Not really, but kinda

By Matthew Jeppsen | July 26, 2010

Intersting. Autodesk is releasing an iPhone and iPad app called Fluid FX that builds on their respected visual effects tech, and allows you to quickly and simply do some very interesting (and complex) things with these multi-touch interfaces. You can manipulate still images, or generate smoke, fire and other fluid effects using just your fingers and the multitouch interface. Is this the future of motion graphics interfaces? Demo video embedded below. Read More


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RED Epic vs ARRI Alexa Dynamic Range Charts

Two pre-production digital cinema cameras du jour face off

By Matthew Jeppsen | July 18, 2010

Jim Jannard has posted some test charts shot by RED, comparing ARRI Alexa with the Red Epic MX. Given that Epic is currently in development as a prototype, it's not a shocker that RED is the first to do any actual chart tests with Epic. The two tests were Dynamic Range and Resolution. On the resolution charts, RED bettered Alexa. That's not that surprising, given RED's historical fixation with resolution and that Epic has a 5K sensor. However, I thought that Alexa fared worst in resolution than it probably should have (less than 2K measured), given that it is a 3.5K sensor (though with larger photosites), so perhaps there are some issues there to iron out. I'm sure there will be subsequent tests from others that can confirm or dispute these results, so we'll see. For today, I'd like to concentrate on the dynamic range charts, which most DP's are probably more interested in. Read on... Read More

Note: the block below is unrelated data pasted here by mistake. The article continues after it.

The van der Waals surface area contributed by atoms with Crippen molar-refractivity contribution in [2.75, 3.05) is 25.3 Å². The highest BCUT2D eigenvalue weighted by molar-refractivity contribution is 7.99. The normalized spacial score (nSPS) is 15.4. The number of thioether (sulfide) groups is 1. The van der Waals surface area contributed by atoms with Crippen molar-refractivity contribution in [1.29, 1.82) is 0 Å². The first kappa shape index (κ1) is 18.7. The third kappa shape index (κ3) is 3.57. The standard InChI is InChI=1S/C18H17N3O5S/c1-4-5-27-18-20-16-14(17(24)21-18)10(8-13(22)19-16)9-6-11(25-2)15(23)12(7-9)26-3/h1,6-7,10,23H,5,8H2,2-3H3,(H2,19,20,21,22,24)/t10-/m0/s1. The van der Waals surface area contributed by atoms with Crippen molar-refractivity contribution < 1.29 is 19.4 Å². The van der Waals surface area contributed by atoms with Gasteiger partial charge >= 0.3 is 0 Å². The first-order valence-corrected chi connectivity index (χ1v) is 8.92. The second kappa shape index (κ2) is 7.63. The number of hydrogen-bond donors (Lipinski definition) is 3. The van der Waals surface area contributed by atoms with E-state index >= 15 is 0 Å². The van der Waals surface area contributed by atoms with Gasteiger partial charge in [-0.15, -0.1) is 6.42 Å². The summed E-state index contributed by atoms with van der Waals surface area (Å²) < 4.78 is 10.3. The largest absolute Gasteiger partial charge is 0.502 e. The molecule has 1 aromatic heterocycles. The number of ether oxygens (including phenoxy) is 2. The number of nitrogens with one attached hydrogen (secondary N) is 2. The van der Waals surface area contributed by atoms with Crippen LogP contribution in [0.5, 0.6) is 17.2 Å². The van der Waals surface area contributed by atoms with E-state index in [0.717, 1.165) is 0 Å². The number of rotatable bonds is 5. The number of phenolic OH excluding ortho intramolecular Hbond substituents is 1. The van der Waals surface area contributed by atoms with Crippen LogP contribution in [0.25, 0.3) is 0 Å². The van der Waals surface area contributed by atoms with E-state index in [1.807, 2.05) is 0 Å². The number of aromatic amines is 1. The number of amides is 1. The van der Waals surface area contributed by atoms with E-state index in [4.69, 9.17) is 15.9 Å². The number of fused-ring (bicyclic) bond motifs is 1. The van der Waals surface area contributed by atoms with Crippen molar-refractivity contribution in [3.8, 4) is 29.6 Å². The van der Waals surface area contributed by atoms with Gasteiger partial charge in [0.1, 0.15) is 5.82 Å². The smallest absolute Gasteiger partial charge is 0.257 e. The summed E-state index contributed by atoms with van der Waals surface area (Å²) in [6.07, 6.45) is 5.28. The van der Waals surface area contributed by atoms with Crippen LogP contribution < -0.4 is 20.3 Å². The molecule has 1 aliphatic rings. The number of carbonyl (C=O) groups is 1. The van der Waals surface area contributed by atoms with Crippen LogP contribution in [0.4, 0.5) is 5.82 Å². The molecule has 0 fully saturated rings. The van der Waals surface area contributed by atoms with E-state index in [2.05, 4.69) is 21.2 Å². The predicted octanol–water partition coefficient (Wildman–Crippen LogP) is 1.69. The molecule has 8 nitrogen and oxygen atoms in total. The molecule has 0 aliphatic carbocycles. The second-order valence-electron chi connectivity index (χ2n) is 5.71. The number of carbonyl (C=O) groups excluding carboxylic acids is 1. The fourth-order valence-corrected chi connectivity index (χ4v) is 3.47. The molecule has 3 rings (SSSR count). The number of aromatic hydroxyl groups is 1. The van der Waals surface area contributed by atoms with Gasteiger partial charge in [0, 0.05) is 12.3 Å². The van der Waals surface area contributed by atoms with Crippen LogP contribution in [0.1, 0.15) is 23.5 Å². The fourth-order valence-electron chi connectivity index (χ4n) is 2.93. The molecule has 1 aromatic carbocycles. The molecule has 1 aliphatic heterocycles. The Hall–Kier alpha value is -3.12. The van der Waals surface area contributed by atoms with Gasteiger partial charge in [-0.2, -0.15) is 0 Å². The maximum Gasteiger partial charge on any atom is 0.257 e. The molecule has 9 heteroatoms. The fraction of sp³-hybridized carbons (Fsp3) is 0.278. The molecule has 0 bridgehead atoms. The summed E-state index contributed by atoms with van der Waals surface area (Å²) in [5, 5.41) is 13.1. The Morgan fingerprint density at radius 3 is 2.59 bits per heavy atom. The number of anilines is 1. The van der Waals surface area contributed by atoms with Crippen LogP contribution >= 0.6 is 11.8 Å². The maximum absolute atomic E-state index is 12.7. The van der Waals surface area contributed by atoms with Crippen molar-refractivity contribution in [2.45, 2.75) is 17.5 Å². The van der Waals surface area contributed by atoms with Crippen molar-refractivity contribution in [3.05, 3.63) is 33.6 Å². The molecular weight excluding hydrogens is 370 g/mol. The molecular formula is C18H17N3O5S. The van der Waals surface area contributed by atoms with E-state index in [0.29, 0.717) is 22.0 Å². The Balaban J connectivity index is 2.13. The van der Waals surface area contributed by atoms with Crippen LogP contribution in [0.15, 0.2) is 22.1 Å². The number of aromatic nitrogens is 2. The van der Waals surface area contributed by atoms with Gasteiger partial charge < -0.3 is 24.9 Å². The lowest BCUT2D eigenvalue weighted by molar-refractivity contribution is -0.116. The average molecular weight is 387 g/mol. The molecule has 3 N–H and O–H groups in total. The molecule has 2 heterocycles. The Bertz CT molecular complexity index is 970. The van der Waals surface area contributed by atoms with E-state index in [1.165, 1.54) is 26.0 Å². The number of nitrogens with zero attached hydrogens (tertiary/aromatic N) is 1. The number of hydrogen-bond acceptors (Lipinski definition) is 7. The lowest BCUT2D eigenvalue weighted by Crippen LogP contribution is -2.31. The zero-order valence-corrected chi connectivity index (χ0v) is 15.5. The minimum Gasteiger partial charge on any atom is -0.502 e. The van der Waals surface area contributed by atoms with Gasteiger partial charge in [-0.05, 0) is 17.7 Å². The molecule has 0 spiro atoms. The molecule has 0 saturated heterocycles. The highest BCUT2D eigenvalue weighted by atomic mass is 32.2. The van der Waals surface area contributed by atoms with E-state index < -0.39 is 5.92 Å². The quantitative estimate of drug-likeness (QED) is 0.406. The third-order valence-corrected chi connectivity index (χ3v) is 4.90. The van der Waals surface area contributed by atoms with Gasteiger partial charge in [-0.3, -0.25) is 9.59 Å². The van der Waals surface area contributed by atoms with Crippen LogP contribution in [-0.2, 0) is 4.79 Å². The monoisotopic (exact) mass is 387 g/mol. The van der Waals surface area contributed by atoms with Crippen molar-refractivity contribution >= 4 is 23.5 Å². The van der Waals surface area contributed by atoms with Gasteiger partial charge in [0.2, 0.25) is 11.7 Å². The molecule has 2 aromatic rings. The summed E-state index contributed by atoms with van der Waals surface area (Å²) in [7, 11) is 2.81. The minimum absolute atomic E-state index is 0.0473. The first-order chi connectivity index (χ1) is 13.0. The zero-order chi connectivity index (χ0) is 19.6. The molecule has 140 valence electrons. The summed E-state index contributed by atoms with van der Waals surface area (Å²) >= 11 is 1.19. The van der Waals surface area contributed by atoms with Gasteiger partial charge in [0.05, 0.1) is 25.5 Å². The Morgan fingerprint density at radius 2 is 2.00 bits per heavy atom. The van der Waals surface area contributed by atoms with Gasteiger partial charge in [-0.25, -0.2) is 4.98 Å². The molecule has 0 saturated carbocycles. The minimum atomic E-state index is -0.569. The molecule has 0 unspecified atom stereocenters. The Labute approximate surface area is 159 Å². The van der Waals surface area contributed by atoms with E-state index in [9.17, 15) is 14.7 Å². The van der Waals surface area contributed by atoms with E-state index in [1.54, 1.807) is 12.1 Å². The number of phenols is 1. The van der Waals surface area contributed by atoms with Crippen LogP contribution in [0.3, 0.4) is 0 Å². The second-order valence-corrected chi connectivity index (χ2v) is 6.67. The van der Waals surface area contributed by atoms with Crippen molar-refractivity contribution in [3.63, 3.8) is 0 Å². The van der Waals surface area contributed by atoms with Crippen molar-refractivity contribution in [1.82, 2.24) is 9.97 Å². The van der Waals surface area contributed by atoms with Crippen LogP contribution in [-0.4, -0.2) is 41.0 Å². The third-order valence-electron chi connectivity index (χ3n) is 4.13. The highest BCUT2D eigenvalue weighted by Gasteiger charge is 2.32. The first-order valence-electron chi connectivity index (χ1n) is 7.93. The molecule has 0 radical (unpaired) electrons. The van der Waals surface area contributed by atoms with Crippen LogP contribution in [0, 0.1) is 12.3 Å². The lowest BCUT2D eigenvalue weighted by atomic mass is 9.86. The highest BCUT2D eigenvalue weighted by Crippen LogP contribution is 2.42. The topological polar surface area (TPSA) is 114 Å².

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Sony NEX-VG10 interchangeable lens camcorder announced

Sony's first answer to video DSLRs

By Matthew Jeppsen | July 14, 2010

Some time back, we mentioned a Sony teaser about an upcoming HD camcorder model that would feature interchangeable lenses and be compatible with Sony's line of Alpha lenses. Since then, Sony has showed off a soon-to-ship point and shoot DSLR with similar capabilities, the NEX-5 (and it's little brother, the NEX-3). I've had the opportunity to shoot extensively with pre-production and production versions of the NEX-5, and it's a sweet little camera, though clearly intended for the consumer space given the lack of professional manual exposure controls. But we expected that from a small point and shoot.Now, Sony is showing off their new interchangeable lens camcorder, and it's been dubbed the NEX-VG10. This $2000 camera appears to be their response to the DSLR video revolution, and it's a very good first step in my opinion. The VG10 features an APS-C sized sensor and has a mount that natively accepts Sony E-mount lenses. E-mount lenses are a new Sony standard that enables autofocus, something that many videographers need and can't get from the current crop of video DSLRs. And for pro applications, you can add simple Sony mount adapter which allows you to use Sony Alpha lenses on the E-mount. Autofocus will not work via the Alpha mount adapter, however. This adapter greatly broadens your selection of professional glass options, while the stock 18-200mm E-mount lens offers autofocus and optical stabilization. Read on... Read More